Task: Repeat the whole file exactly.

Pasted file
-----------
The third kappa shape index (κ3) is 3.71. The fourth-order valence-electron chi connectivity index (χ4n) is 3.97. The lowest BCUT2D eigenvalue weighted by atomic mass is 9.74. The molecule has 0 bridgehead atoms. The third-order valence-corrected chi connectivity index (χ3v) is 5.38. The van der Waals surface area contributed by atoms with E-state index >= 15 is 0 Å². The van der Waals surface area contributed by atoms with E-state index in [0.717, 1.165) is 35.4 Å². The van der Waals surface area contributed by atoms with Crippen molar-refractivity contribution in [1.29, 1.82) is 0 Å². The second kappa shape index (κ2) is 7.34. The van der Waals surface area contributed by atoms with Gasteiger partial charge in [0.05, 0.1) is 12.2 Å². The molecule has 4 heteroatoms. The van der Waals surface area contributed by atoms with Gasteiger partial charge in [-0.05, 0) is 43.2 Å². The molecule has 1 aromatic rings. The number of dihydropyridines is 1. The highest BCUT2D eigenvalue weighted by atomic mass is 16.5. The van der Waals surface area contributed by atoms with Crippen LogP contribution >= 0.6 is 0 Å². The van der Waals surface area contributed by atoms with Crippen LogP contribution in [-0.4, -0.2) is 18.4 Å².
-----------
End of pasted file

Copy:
The third kappa shape index (κ3) is 3.71. The fourth-order valence-electron chi connectivity index (χ4n) is 3.97. The lowest BCUT2D eigenvalue weighted by atomic mass is 9.74. The molecule has 0 bridgehead atoms. The third-order valence-corrected chi connectivity index (χ3v) is 5.38. The van der Waals surface area contributed by atoms with E-state index >= 15 is 0 Å². The van der Waals surface area contributed by atoms with E-state index in [0.717, 1.165) is 35.4 Å². The van der Waals surface area contributed by atoms with Crippen molar-refractivity contribution in [1.29, 1.82) is 0 Å². The second kappa shape index (κ2) is 7.34. The van der Waals surface area contributed by atoms with Gasteiger partial charge in [0.05, 0.1) is 12.2 Å². The molecule has 4 heteroatoms. The van der Waals surface area contributed by atoms with Gasteiger partial charge in [-0.05, 0) is 43.2 Å². The molecule has 1 aromatic rings. The number of dihydropyridines is 1. The highest BCUT2D eigenvalue weighted by atomic mass is 16.5. The van der Waals surface area contributed by atoms with Crippen LogP contribution >= 0.6 is 0 Å². The van der Waals surface area contributed by atoms with Crippen LogP contribution in [-0.4, -0.2) is 18.4 Å².